A recent study was done in Chad exploring the possibility that Herpes Simplex Virus 2 (HSV-2) is a significant co-factor for the transmission of HIV-1 in different regions of the country. The researchers took blood samples from adults in most of the regions of the country (2 regions were inaccessible at the time of the study) and did serology tests on dried blood samples. Each sample that was randomly selected for serology testing was tested for HIV-1 and HSV-2. The number of samples chosen for testing from each region was proportional to the population in the region, so as to acquire meaningful geographic disease rates.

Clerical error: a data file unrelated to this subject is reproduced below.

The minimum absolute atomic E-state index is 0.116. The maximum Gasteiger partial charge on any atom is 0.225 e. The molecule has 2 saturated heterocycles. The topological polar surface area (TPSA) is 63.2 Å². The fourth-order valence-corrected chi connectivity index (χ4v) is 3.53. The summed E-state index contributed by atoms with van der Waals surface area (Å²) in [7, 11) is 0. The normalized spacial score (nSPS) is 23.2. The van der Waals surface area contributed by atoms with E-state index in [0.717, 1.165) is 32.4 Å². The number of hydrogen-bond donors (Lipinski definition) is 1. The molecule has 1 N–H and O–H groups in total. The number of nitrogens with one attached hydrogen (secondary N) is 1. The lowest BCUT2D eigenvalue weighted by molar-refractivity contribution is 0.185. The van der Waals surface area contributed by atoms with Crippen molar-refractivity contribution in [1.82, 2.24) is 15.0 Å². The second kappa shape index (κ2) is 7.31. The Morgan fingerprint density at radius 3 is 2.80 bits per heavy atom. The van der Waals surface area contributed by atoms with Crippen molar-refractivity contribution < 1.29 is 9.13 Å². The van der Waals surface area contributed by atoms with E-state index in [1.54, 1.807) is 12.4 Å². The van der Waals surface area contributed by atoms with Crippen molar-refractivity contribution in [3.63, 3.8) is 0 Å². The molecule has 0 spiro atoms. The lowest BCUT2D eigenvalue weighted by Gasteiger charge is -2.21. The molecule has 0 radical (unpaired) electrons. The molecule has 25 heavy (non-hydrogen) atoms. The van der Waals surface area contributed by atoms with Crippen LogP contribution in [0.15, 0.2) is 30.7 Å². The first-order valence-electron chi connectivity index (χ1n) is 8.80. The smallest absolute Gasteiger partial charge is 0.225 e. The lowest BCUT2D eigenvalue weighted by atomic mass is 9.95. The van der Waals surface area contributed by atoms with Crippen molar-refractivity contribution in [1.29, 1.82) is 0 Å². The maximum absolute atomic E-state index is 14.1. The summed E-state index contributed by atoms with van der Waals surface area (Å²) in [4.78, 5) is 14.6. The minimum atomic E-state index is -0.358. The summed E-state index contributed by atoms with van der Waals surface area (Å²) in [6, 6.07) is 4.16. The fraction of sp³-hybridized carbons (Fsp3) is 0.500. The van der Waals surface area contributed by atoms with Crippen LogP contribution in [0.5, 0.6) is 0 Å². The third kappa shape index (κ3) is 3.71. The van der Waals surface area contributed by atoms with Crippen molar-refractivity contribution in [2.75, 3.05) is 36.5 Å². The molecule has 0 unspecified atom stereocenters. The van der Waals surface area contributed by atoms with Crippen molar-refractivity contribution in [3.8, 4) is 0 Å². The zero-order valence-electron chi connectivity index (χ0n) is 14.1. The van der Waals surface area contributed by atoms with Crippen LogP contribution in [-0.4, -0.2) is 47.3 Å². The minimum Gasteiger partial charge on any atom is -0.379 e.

The results from HIV-1 were fairly constant throughout the country while there were hot spots with high rates of HSV-2. Two of these hot spots included areas that harbor many displaced individuals from civil conflicts that are a known high-risk group for HSV-2 and other STIs. The data does not prove that HSV-2 is a significant biological co-factor for HIV-1, however the article suggests that transmission of the two diseases, that together make a devastating diagnosis, is inherently linked and hot spots, such as those discovered in southern Chad, are in serious need of health intervention.